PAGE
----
Understanding Our Current Drought

Drought conditions are not experienced uniformly across California. Water users experience drought differently, depending on the type of water supply being accessed and the user’s ability to manage drought impacts.

Dry conditions can quickly lead to impacts for ranchers grazing livestock on non-irrigated rangeland or for rural residents relying on private wells for groundwater. In contrast, large urban water agencies with multiple water sources have the potential to weather multiple dry years. As drought conditions persist, eventually all water users experience impacts.

Risk of drought impacts occur when precipitation is below normal levels. Risk also increases when dry conditions combine with above-average temperatures, as has been observed in California’s recent droughts.

Maps on this page show three different indicators that provide a measure of the severity of the current drought in California. The use of multiple drought indicators is preferred given the diversity of California’s water users. The three indicators displayed here include:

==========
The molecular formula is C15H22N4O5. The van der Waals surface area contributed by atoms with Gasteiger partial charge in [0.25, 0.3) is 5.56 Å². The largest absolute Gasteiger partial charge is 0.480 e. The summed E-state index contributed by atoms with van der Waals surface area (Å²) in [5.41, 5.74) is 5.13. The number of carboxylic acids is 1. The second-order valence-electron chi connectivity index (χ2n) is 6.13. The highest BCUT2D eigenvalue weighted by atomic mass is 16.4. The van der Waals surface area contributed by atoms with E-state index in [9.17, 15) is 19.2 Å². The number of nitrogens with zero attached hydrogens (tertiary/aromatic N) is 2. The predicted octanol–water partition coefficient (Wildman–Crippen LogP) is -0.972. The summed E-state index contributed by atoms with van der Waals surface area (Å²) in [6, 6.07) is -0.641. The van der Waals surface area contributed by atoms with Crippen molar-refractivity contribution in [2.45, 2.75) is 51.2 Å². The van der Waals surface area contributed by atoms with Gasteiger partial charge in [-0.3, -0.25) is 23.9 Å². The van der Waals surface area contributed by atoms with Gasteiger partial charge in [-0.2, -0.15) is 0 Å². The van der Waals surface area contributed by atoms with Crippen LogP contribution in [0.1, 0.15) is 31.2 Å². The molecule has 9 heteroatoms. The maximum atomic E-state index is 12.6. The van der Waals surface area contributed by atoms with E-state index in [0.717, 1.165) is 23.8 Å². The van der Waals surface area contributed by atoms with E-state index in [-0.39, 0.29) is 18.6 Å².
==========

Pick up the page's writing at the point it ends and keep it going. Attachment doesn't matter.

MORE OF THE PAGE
"Weather drought indicator" – Indicator represents a measure of atmospheric moisture supply and demand over time by integrating the effects of precipitation, temperature, and evapotranspiration.
"Runoff drought indicators" – Indicators represent the effects of changes in atmospheric conditions on a watershed’s snowpack and runoff.
"Water supply drought indicators" – Indicators represent the amount of surface and groundwater storage available.

Weather Drought Indicator -

California is experiencing extreme dryness. Low precipitation combined with higher temperature is resulting in dry conditions throughout the state. This map integrates measures of precipitation, air temperature, and evapotranspiration, key factors in California’s water cycle.

Note: Map shows the Standard Precipitation-Evapotranspiration Index (SPEI). Source: Western Regional Climate Center (https://wrcc.dri.edu/wwdt/index.php?folder=spei12)